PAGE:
A lot of things happened in 1990 that shouldn’t have–ranging from Saddam Hussein’s invasion of Kuwait to the failures of the Hubble telescope to Binney & Smith’s decision to retire four highly regarded Crayola colors, including raw umber. It has been a year of the gauche, the goofy, and the gross–in the Chicago area as much as anywhere else. The predictable assortment of senseless crimes, tragic accidents, natural catastrophes, and stupid decisions could shake one’s confidence any year, but in 1990 the bizarre often had a special bite. In case you’ve forgotten, here’s a month-by-month sampler of local doings that should not and need not have happened.


Following a nationwide search, the Chicago Board of Ethics selects as its new director Gary O’Neill, an attorney who has a notorious and well-publicized record of ethical and other problems in his native Baton Rouge, Louisiana. When the public complains about hiring a fox to guard the henhouse, O’Neill is quickly disinvited and is last heard from when arrested for driving 102 mph on a Missouri highway.

Cardinal Joseph Bernardin closes down 40 churches and schools–including Quigley South, the largest high school seminary in the country–triggering a series of demonstrations and losing a substantial number of black teens who had been studying to become priests in the Chicago archdiocese.


Without warning, the newly installed local school council at Morgan Park High School terminates principal Walter Pildtich, despite improved reading and math scores under his administration and a massive show of support for him by parents and students. The council’s explanation: “You can’t do the job unless you’re Spanish.” Before the year ends some 25 other principals get a council boot, many for similar reasons.

Six inmates at the maximum-security correctional center in Joliet simply walk off the premises, and prison officials are apoplectic. Five inmates are soon recaptured. The sixth later turns himself in after deciding that life on the outside isn’t what it’s cracked up to be.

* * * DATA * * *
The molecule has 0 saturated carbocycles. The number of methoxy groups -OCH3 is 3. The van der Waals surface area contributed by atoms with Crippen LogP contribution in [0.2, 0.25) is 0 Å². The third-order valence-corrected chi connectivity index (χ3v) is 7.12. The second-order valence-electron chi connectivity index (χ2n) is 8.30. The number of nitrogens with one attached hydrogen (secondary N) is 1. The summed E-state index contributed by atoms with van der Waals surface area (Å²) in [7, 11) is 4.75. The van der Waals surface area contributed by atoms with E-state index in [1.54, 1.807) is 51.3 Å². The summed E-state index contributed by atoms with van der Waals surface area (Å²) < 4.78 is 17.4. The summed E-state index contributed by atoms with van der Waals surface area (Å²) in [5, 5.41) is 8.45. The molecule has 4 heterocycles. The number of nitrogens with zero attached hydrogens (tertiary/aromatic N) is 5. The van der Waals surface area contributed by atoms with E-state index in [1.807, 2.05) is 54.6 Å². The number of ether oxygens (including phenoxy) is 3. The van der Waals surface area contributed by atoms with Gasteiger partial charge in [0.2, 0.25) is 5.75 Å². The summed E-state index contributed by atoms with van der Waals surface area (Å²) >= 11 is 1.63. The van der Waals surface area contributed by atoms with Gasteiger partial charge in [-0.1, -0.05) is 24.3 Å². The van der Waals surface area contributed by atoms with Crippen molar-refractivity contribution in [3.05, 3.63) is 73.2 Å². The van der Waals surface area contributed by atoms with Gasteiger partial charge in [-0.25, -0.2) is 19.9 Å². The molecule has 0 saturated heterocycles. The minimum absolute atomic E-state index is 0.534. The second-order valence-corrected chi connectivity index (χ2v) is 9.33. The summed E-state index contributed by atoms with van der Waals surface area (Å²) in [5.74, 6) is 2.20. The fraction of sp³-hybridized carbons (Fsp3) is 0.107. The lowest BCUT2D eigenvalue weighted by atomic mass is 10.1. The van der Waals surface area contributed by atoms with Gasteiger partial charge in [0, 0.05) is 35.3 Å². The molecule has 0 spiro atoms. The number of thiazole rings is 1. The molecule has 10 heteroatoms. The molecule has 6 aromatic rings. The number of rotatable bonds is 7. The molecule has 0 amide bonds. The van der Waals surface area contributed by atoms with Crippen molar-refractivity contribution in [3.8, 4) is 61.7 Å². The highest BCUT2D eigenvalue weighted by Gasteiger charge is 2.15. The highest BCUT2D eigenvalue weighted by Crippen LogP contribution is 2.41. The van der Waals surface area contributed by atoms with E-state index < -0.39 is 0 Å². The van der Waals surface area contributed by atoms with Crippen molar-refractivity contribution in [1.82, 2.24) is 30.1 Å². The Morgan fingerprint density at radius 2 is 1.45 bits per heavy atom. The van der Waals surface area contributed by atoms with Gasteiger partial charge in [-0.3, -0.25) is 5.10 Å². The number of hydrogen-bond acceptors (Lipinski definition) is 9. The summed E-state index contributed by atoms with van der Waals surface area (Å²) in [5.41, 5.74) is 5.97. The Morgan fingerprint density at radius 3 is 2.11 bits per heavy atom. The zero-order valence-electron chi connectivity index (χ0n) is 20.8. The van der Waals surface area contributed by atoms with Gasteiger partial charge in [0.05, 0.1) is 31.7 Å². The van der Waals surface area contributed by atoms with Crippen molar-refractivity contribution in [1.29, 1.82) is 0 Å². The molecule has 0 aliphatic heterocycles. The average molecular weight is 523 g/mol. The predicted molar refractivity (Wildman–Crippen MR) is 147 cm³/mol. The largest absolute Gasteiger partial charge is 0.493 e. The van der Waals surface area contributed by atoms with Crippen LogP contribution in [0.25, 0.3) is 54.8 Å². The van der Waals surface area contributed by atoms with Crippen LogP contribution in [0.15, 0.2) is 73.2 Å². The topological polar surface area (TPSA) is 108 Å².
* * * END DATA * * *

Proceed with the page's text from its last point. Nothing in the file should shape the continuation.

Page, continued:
Phillip “Buddy Bear” De Geratto posts a notice on his west-side grocery that states, “This store is being remodeled. No Arabs will be involved.” As racial insults are hurled back and forth for several weeks, Buddy Bear has one staunch ally in City Hall: his own alderman, Bill Henry, who doesn’t understand what all the fuss is about. (A couple of months later, De Geratto, 48, dies under mysterious circumstances the night before he is to begin serving a federal prison sentence for selling stolen meats and poultry.)

Though heralded as a heady, refreshing alternative to other Chicago magazines, Chicago Times ceases publishing after less than three years. Given the departure of its chief funder and the failure to find new investors, the ambitious venture is doomed.


Chicago’s Moody Church decides the biblical admonition “Suffer the little children to come unto me” does not apply universally. A five-year-old child with the AIDS virus is banned from the church’s Sunday school classes, triggering ungodly threats and forcing the elders to reinterpret the scriptures.

In an effort to dramatize the degrading nature of racist epithets, Loyola University professor Al Gini refers to a black student as “nigger” during a class session. The instructional value goes awry, however, when the student, backed by civil rights activists, mounts a campaign to put Gini in a bottle and wrest other concessions from the school administration.


Having lost his primary bid for Cook County board president, Judge R. Eugene Pincham goes on a rampage, denouncing as racists Paul Simon, Richard Phelan, Neil Hartigan, and practically every other white candidate. The voters respond to his race-based call to arms largely by staying home on election day.

The U.S. Court of Appeals upholds the constitutionality of the Illinois death penalty, paving the way for the execution of Charles Walker in September–the first Illinois execution in 24 years Illinois joins Florida, Texas, and other states that have been killing people legally since the mid-1970s.


Deeply concerned that flag burning might break out at any moment in their rural community, the Romeoville village board president and trustees unanimously approve a resolution setting a maximum fine of $1 for anyone convicted of “beating up” a person who desecrates an American flag. The village receives unprecedented national media attention.